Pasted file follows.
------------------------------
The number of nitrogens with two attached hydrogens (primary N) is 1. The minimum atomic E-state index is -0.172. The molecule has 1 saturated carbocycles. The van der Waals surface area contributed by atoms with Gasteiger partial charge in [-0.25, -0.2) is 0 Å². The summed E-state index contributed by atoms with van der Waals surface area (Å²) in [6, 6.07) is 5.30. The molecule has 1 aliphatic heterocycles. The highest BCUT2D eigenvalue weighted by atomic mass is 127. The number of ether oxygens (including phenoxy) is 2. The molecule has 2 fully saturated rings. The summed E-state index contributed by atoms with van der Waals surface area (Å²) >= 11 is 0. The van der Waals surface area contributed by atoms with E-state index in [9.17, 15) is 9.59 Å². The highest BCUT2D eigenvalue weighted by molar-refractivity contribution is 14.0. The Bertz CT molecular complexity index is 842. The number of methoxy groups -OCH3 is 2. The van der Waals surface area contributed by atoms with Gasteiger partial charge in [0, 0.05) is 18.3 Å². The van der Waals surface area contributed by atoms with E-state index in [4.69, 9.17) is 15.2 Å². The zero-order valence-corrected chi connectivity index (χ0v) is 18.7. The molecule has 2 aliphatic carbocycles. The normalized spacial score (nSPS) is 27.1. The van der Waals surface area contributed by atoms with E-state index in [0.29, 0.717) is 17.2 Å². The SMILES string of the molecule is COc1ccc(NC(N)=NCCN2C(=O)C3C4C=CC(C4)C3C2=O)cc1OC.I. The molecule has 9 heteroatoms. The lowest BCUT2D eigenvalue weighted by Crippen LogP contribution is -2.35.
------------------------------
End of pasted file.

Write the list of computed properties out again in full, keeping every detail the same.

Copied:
The number of nitrogens with two attached hydrogens (primary N) is 1. The minimum atomic E-state index is -0.172. The molecule has 1 saturated carbocycles. The van der Waals surface area contributed by atoms with Gasteiger partial charge in [-0.25, -0.2) is 0 Å². The summed E-state index contributed by atoms with van der Waals surface area (Å²) in [6, 6.07) is 5.30. The molecule has 1 aliphatic heterocycles. The highest BCUT2D eigenvalue weighted by atomic mass is 127. The number of ether oxygens (including phenoxy) is 2. The molecule has 2 fully saturated rings. The summed E-state index contributed by atoms with van der Waals surface area (Å²) >= 11 is 0. The van der Waals surface area contributed by atoms with E-state index in [9.17, 15) is 9.59 Å². The highest BCUT2D eigenvalue weighted by molar-refractivity contribution is 14.0. The Bertz CT molecular complexity index is 842. The number of methoxy groups -OCH3 is 2. The van der Waals surface area contributed by atoms with Gasteiger partial charge in [0, 0.05) is 18.3 Å². The van der Waals surface area contributed by atoms with E-state index in [4.69, 9.17) is 15.2 Å². The zero-order valence-corrected chi connectivity index (χ0v) is 18.7. The molecule has 2 aliphatic carbocycles. The normalized spacial score (nSPS) is 27.1. The van der Waals surface area contributed by atoms with E-state index in [0.29, 0.717) is 17.2 Å². The SMILES string of the molecule is COc1ccc(NC(N)=NCCN2C(=O)C3C4C=CC(C4)C3C2=O)cc1OC.I. The molecule has 9 heteroatoms. The lowest BCUT2D eigenvalue weighted by Crippen LogP contribution is -2.35.